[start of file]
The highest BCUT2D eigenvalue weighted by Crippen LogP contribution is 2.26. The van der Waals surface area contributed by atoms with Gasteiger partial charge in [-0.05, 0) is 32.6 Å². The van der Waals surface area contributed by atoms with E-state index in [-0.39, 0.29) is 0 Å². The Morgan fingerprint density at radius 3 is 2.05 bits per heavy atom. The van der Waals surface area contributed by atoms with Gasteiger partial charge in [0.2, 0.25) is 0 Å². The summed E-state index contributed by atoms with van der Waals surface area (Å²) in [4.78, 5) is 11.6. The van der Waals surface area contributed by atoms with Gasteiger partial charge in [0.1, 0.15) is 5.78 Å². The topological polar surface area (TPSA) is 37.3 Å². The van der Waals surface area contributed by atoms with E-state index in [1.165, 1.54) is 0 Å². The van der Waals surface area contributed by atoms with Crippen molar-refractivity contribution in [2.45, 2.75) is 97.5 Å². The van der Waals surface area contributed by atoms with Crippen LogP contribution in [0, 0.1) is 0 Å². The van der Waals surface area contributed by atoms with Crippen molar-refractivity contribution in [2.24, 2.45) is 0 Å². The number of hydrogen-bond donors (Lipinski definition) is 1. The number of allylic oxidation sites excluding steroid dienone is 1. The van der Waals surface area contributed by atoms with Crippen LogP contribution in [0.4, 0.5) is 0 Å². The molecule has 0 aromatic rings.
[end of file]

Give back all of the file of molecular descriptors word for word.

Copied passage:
The highest BCUT2D eigenvalue weighted by Crippen LogP contribution is 2.26. The van der Waals surface area contributed by atoms with Gasteiger partial charge in [-0.05, 0) is 32.6 Å². The van der Waals surface area contributed by atoms with E-state index in [-0.39, 0.29) is 0 Å². The Morgan fingerprint density at radius 3 is 2.05 bits per heavy atom. The van der Waals surface area contributed by atoms with Gasteiger partial charge in [0.2, 0.25) is 0 Å². The summed E-state index contributed by atoms with van der Waals surface area (Å²) in [4.78, 5) is 11.6. The van der Waals surface area contributed by atoms with Gasteiger partial charge in [0.1, 0.15) is 5.78 Å². The topological polar surface area (TPSA) is 37.3 Å². The van der Waals surface area contributed by atoms with E-state index in [1.165, 1.54) is 0 Å². The van der Waals surface area contributed by atoms with Crippen molar-refractivity contribution in [2.45, 2.75) is 97.5 Å². The van der Waals surface area contributed by atoms with Crippen LogP contribution in [0, 0.1) is 0 Å². The van der Waals surface area contributed by atoms with Crippen molar-refractivity contribution in [2.24, 2.45) is 0 Å². The number of hydrogen-bond donors (Lipinski definition) is 1. The number of allylic oxidation sites excluding steroid dienone is 1. The van der Waals surface area contributed by atoms with Crippen LogP contribution in [0.4, 0.5) is 0 Å². The molecule has 0 aromatic rings.